Power Shot, a frequent article writer for Zelda Universe, brings us his take on the original Legend of Zelda for NES in a series of “retrospective articles,” made just for ZU’s revamp, where he takes the Zelda series in a modern context, then proceeds to rip it to shreds. What did LoZ mean to Zelda history? How much has the series evolved since then? Is this old game truly worthy of the Legend of Zelda name? The answer lies within this Retrospective Review.

Retrospective Review: The Legend of Zelda

By Power Shot

As I sit here, watching television, I wonder how I can begin this review. I lie back, scratch my dog’s ears, and drift my mind back to think about this immensely important piece of gaming history, nay, art. I wonder how I can be unbiased towards this game, one which inspired my own personal love of storytelling in video games. I wonder about how I can review a game which was released twenty-two years ago. Times have changed, we’ve grown so accustomed to great graphics, great stories, and complex puzzles I wonder how I can possibly balance out today’s standards of game play and the simplistic joys of yesteryear. In many ways, reviewing the first game of the Zelda series is very much like reviewing the series as a whole, as I have the benefit of hindsight reviewers of 1986 did not. So, now that I have gotten that off my chest and my dog is happily asleep, I shall begin my retrospective journey through this, Shigeru Miyamoto’s greatest love child. Let’s pray to whatever religion we belong or don’t belong to I don’t get buried in the nostalgia of this groundbreaking title that started a legend.

Infants on the Big Screen

When The Legend of Zelda was released, it came with it characters who would become some of the greatest icons of the video game world. Oh, sure, they weren’t that pretty, and perhaps the game’s manual elaborated their appearances, but the fact remains that there are three distinct individuals in this game that have stood the test of time and deserve this special look back on their representation in the game.

First, we of course have Link. Now, in this game, Link is an infant. He is the tabula rasa, or blank slate, of nameless, faceless, voiceless protagonists. His name can be changed, he never speaks, and his body is made of such a small amount of pixels that one can barely see his face. As an infant, Link obviously hasn’t gotten into the swing of things like he will in later games, as he strikes and swings his sword and all of his weapons with an almost punishing lack of urgency. But that’s okay, it’s his first game. No one gets it right on the first try, right? Well, neither did I, as I spent the majority of the game at the restart points in each area. Considering how many times Link died on my journey across the land of Hyrule, I cannot help but feel amazed at the boy’s resilience. Surely after my restarting the fiftieth time he would be perfectly within his rights to begin complaining. Link’s personality is also slightly difficult to comprehend to the untrained eye, as his face is made up of maybe a maximum of eight pixels, which could understandably impede anyone’s ability to convey emotion. I really felt like it was me playing in the game, since the slate was blank and I could imagine Link saying or thinking anything I felt like. Like when I killed the three-headed dragon in the first dungeon, and I felt like Link really could have used a nap right about then. So I took a nap, to the immense relief of my family, who was at this time sick of the death screen music.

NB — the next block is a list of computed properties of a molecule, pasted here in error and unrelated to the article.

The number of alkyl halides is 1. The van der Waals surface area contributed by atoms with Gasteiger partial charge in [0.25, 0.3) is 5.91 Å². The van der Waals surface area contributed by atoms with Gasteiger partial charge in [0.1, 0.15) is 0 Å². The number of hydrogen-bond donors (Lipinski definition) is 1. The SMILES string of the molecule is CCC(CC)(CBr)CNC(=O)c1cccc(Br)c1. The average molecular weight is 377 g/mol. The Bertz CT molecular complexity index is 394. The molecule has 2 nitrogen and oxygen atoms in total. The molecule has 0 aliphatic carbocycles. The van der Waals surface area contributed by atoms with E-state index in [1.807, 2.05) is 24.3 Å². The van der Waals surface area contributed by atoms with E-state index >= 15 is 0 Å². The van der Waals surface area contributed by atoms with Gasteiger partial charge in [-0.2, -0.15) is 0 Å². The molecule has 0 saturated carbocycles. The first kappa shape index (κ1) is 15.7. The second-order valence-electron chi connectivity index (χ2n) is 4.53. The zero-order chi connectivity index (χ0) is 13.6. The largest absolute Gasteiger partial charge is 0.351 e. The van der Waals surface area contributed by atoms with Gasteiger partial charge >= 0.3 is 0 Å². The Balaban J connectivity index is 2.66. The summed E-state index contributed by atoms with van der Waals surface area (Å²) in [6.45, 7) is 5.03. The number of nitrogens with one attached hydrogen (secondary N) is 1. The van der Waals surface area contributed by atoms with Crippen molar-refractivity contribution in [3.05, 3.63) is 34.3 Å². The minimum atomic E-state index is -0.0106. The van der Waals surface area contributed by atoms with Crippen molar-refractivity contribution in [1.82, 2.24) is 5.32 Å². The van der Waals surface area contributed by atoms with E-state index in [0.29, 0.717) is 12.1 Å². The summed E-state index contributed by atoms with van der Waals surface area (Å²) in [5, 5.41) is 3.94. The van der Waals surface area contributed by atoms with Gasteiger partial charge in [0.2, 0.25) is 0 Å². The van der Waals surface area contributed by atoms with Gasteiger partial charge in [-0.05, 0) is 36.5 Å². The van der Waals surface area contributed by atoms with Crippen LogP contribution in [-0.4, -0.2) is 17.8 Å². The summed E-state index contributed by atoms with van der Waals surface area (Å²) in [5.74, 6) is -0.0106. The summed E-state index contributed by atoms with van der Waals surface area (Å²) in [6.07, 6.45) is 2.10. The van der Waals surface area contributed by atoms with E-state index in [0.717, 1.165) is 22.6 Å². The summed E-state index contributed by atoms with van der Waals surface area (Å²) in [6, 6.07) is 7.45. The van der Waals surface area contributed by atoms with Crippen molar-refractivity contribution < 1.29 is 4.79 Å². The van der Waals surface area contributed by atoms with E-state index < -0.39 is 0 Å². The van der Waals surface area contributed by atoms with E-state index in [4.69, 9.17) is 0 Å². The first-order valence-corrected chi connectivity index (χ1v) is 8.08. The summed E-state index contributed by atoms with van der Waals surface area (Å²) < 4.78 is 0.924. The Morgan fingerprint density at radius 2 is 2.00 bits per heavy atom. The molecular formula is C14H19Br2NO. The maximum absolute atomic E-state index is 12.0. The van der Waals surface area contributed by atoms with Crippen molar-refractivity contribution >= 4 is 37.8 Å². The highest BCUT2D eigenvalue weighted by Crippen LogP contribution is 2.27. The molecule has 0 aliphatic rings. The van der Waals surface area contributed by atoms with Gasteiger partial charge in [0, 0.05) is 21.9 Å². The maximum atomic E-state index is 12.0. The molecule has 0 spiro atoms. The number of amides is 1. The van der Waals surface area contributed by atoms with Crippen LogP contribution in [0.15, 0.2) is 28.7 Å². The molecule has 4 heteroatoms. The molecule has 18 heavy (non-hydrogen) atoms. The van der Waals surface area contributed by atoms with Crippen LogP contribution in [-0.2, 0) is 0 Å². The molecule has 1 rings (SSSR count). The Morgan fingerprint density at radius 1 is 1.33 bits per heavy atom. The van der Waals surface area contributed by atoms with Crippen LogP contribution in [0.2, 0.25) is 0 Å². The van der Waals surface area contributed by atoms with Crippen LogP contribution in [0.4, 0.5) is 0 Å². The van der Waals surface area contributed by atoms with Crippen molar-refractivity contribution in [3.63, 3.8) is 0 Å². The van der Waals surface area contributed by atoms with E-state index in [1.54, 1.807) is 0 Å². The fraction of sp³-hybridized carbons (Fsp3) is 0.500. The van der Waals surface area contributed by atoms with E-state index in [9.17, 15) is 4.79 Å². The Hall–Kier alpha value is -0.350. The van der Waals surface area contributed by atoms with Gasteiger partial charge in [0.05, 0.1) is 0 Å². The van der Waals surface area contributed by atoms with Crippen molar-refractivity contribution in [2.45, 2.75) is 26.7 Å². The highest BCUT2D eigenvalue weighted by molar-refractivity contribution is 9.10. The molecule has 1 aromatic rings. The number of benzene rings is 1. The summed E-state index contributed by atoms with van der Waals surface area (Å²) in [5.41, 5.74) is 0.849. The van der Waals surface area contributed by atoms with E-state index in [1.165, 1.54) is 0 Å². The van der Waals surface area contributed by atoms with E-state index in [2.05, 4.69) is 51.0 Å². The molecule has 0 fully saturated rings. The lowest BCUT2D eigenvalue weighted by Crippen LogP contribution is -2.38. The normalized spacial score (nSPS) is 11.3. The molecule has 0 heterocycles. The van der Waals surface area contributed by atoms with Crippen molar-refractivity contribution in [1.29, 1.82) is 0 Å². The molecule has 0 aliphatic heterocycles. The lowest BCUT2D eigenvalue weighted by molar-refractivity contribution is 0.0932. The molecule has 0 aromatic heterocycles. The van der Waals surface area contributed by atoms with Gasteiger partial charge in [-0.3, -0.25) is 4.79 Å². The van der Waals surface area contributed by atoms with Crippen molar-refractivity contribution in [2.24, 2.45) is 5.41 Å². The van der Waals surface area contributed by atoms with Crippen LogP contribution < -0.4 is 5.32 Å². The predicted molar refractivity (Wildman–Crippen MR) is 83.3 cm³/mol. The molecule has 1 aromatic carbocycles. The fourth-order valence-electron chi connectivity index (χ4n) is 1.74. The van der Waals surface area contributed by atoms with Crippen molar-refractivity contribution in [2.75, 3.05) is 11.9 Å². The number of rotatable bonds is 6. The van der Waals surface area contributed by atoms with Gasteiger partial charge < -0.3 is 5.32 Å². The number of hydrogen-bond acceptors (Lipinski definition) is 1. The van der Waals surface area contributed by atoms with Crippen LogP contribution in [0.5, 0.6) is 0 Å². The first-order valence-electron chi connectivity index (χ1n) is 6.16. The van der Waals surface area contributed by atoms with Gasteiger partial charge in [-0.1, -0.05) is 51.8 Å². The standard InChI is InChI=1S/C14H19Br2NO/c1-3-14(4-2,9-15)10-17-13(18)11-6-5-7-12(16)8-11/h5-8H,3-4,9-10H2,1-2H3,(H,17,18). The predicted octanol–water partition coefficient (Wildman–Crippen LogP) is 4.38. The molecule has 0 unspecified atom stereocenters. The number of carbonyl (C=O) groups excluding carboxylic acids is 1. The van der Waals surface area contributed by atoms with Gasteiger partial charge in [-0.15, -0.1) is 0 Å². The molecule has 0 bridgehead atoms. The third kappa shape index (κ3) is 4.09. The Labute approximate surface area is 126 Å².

Now that we have analyzed our protagonist, I feel it necessary and, nay, required, that I speak about a relationship that we see form in this game and continue for the duration of most of the series. I speak of course of the standard kidnapping that occurs to famous gaming icon, and damsel in distress fetishist, Princess Zelda, which is normally done by resident evil baddie Ganon, the Prince of Darkness, called thusly presumably because Lucifer was getting over a late-night keg party when Miyamoto was having auditions. Here is where I feel the most emotion in the game is demonstrated, as Miyamoto’s idea of his characters displaying emotions at their infant stage involves movement of the arms, random body glowing, and hopping up and down. Ganon feels like a real antagonist because of his body language and roaring, while Zelda feels a bit weak, mostly because she does very little, even for Zelda. Well, I guess that’s alright, since this is her first time and all. Everyone’s a bit inexperienced, I’m sure she’ll get the damsel-and-distress business right in future games.

My Kingdom for a Map!

Okay, I shall admit that the graphics in The Legend of Zelda are not the best by today’s standards. If Zelda enrolled in a beauty pageant with the newer, nubile titles like Metal Gear Solid 4 it would be like watching a forty-year-old woman trying to win the Miss Teen USA Pageant. But there was a time when the game had some of the most innovative level design around, so we will ignore the graphics a bit and focus on how the game looks as far as what it is intended to do: challenge a player’s mind.